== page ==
By the way, my vet's dog also has hemangiosarcoma. She discovered the large tumour when she was performing a hernia operation on her. So she removed the spleen and that was over 1 1/2 years ago (no chemo). That is contrary to all data, so one just never knows.

  2. Diane, thanks for your comments and well wishes. The anti-nausea medication really helped and Laura is feeling much better and eating normally again. I keep going back and forth on whether or not the chemo is the best route to take. Best of luck to you and Suki!

  3. Good luck! I went through this with my dog 4-5 years ago. The hemangiosarcoma was in the kidney area, which for made a different though similar story. He was mostly great for 18 months with a similar plan: chemo and holistic care, diet etc (I looked at your diet--similar low carb etc).

    I also kept a blog but it's within a community that requires registration (free). If you want to take a peek--maybe some ideas, I don't know--let me know!

    Best wishes--I know how tough this is!

  4. Hi Leah,
    Thanks for your well wishes. I'd love to read your dog and learn from your experience. Can you share the address with us?

  5. Sure, it's here:

    As you can see, the URL looks odd--the blog was mostly for friends on a forum within that community; it wasn't public so I never fixed anything up properly.

    I tested it after signing out and it worked fine so maybe you can get in without registration. The name of the blog is "The Latest Updates: A Dog, a Human, and a Cancer Diagnosis." I used a nickname, Anne, in case you're wondering but that's me!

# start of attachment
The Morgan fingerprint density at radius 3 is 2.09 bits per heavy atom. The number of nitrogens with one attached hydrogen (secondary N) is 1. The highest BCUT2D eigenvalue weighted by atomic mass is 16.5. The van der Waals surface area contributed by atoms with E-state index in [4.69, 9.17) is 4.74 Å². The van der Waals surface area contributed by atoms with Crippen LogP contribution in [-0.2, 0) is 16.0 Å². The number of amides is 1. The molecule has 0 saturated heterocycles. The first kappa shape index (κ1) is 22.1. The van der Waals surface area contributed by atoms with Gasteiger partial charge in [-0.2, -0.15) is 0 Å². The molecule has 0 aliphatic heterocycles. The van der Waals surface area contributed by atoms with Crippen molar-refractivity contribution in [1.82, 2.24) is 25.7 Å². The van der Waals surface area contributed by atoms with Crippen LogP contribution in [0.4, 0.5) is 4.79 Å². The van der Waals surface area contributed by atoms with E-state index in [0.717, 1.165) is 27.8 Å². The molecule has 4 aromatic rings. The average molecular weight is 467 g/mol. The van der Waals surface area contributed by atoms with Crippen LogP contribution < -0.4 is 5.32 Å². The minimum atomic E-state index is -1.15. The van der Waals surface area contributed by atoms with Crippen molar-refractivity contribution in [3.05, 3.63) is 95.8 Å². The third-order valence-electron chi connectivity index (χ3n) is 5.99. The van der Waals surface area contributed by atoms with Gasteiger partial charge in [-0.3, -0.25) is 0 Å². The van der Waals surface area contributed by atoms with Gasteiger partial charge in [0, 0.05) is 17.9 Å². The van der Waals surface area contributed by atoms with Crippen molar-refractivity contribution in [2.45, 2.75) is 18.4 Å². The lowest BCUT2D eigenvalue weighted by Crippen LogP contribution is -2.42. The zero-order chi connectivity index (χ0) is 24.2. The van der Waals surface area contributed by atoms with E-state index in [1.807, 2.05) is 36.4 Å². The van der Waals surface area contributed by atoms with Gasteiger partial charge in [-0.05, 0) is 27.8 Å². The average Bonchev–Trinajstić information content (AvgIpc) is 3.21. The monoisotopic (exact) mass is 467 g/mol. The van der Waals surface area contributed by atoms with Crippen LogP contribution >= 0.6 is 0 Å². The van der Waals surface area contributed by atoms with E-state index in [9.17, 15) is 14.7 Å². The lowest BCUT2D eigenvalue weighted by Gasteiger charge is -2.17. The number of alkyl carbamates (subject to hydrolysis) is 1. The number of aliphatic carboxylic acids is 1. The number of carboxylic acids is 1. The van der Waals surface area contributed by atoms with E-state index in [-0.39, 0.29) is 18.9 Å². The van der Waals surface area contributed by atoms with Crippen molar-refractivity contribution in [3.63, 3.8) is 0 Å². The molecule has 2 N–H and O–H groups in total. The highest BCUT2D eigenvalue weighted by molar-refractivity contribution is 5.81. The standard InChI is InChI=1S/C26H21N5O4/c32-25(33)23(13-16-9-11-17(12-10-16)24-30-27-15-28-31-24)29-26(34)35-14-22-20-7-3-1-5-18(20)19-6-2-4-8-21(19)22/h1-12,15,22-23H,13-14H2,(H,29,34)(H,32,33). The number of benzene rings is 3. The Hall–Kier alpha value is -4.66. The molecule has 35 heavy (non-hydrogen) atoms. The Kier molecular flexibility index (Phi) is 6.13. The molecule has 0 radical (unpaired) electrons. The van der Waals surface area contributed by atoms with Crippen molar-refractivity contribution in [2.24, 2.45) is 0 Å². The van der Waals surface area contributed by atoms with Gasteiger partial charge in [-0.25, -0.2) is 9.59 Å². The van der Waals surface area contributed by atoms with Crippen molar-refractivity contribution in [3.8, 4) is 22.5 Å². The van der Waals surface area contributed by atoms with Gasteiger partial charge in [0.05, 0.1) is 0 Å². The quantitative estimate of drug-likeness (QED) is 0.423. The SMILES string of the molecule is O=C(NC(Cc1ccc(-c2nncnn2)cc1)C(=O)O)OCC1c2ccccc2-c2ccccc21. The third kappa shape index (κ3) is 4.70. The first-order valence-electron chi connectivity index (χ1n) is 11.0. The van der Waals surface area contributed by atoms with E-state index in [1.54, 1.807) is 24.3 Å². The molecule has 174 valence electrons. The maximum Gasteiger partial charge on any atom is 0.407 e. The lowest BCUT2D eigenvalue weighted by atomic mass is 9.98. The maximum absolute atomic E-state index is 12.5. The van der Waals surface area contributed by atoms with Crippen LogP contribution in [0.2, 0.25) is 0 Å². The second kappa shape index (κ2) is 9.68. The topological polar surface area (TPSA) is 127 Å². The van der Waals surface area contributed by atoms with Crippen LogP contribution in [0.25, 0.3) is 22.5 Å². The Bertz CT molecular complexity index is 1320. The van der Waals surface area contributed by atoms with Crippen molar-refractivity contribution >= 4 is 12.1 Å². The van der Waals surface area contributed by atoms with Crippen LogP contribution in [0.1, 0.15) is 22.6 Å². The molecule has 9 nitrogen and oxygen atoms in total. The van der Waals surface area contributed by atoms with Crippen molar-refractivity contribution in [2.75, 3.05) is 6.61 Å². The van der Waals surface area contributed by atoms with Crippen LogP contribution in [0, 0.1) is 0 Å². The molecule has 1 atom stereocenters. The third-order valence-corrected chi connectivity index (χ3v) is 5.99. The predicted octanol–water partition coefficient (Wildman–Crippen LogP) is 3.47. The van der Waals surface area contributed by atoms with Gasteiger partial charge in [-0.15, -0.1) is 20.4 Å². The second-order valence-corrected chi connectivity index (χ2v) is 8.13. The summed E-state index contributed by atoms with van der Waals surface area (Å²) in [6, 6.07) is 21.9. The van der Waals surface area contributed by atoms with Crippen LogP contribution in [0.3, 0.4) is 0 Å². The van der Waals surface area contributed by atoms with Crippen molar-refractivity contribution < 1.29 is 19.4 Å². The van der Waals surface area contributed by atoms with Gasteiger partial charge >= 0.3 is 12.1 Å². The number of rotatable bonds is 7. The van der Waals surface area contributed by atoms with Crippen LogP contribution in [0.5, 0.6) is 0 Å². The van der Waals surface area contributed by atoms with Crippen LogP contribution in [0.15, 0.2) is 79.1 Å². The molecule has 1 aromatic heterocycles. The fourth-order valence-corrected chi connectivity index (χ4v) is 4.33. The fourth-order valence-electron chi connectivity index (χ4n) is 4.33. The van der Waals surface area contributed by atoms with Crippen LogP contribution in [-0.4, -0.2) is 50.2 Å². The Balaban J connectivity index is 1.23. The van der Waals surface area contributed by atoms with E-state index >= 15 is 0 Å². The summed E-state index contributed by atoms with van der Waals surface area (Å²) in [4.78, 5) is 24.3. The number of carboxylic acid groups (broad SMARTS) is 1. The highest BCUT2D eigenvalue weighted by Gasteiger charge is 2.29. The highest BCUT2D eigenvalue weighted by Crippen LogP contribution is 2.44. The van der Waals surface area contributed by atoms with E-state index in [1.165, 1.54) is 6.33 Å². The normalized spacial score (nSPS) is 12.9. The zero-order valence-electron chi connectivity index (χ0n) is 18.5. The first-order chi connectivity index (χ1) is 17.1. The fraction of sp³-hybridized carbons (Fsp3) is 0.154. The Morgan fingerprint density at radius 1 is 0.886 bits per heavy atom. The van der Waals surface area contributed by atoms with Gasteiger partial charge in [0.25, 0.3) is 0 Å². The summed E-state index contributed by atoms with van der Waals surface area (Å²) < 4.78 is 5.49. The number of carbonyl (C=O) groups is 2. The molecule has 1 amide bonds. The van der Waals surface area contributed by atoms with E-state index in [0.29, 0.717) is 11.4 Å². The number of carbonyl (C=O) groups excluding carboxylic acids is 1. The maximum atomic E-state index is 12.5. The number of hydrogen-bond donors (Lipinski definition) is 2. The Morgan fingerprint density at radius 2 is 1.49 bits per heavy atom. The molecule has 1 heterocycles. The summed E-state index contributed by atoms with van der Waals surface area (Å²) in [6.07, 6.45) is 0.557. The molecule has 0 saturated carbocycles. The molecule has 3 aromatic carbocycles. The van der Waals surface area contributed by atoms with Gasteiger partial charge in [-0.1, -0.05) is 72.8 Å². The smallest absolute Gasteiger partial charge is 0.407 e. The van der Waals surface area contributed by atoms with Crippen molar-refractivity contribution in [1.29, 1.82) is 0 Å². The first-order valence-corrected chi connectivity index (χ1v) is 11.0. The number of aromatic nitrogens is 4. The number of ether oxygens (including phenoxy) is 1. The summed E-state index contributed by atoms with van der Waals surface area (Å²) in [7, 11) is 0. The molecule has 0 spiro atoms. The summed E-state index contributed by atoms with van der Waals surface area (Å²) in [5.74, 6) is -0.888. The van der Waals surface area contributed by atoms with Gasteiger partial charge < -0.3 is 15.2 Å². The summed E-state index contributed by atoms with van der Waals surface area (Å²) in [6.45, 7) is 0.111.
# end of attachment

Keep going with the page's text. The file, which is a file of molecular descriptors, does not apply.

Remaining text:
Hope it's useful. I'd give you the specific link for posts that might be of interest but it's not set up like that. Warning: last 5 posts (May 07) are pretty sad. You might want to click on "Archive" on the right and browse through. A lot of my titles don't say anything about the content! But you might want to check out
    05-Mar — Diagnosis, Treatment, Symptoms: Part Two
    05-Mar — Diagnosis, Treatment, Symptoms: Part One

    I'll be very happy if anything I wrote back then can help Laura in any way.

    Please let me know if you were able to get in.

  6. I just read your blog of Lauras battle of cancer and her road to recovery. I wish her and you the best. My heart goes out to you. I have lost dogs to everything but cancer,but as a human I have had bouts with it. AND I know deit,exercise and lots of love dues wonders. So here is some love for Laura from Gappe and Me. Walkforbones.;-)

  7. Thanks so much, we are attempting to determine a course of action for our miniature dachshund who has been diagnosed with HSA - your blog has been very informative and if nothing else helps us feel not so alone.

  8. Gappe and Walkforbones -- thanks for your kind words and sharing some love for Laura.

    Daylily -- best of luck to you and your miniature dachshund. There will be good days and bad days, but never lose hope and enjoy each precious moment you have left together.

  9. Laura, I hope you are feeling better. Hope you get better real soon. I love you. Love, Jaron.